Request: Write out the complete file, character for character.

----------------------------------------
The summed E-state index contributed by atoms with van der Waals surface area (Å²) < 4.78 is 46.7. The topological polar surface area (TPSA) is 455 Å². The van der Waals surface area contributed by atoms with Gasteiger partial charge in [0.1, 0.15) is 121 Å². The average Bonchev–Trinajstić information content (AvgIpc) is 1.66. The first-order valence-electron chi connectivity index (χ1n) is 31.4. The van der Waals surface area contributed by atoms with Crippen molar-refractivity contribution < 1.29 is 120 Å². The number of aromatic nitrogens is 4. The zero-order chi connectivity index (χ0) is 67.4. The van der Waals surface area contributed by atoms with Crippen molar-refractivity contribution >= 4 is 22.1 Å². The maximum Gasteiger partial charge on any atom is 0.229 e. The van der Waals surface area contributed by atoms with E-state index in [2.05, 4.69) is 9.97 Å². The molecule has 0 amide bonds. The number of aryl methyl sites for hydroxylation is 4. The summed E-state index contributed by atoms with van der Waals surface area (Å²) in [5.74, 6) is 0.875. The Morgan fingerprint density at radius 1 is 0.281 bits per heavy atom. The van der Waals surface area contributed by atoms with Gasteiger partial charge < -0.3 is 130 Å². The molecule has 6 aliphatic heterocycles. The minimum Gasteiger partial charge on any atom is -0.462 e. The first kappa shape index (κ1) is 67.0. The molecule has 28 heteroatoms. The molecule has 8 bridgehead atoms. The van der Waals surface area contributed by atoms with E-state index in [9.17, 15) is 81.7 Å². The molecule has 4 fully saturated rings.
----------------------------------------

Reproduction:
The summed E-state index contributed by atoms with van der Waals surface area (Å²) < 4.78 is 46.7. The topological polar surface area (TPSA) is 455 Å². The van der Waals surface area contributed by atoms with Gasteiger partial charge in [0.1, 0.15) is 121 Å². The average Bonchev–Trinajstić information content (AvgIpc) is 1.66. The first-order valence-electron chi connectivity index (χ1n) is 31.4. The van der Waals surface area contributed by atoms with Crippen molar-refractivity contribution < 1.29 is 120 Å². The number of aromatic nitrogens is 4. The zero-order chi connectivity index (χ0) is 67.4. The van der Waals surface area contributed by atoms with Crippen molar-refractivity contribution >= 4 is 22.1 Å². The maximum Gasteiger partial charge on any atom is 0.229 e. The van der Waals surface area contributed by atoms with E-state index in [2.05, 4.69) is 9.97 Å². The molecule has 0 amide bonds. The number of aryl methyl sites for hydroxylation is 4. The summed E-state index contributed by atoms with van der Waals surface area (Å²) in [5.74, 6) is 0.875. The Morgan fingerprint density at radius 1 is 0.281 bits per heavy atom. The van der Waals surface area contributed by atoms with Gasteiger partial charge < -0.3 is 130 Å². The molecule has 6 aliphatic heterocycles. The minimum Gasteiger partial charge on any atom is -0.462 e. The first kappa shape index (κ1) is 67.0. The molecule has 28 heteroatoms. The molecule has 8 bridgehead atoms. The van der Waals surface area contributed by atoms with E-state index in [9.17, 15) is 81.7 Å². The molecule has 4 fully saturated rings.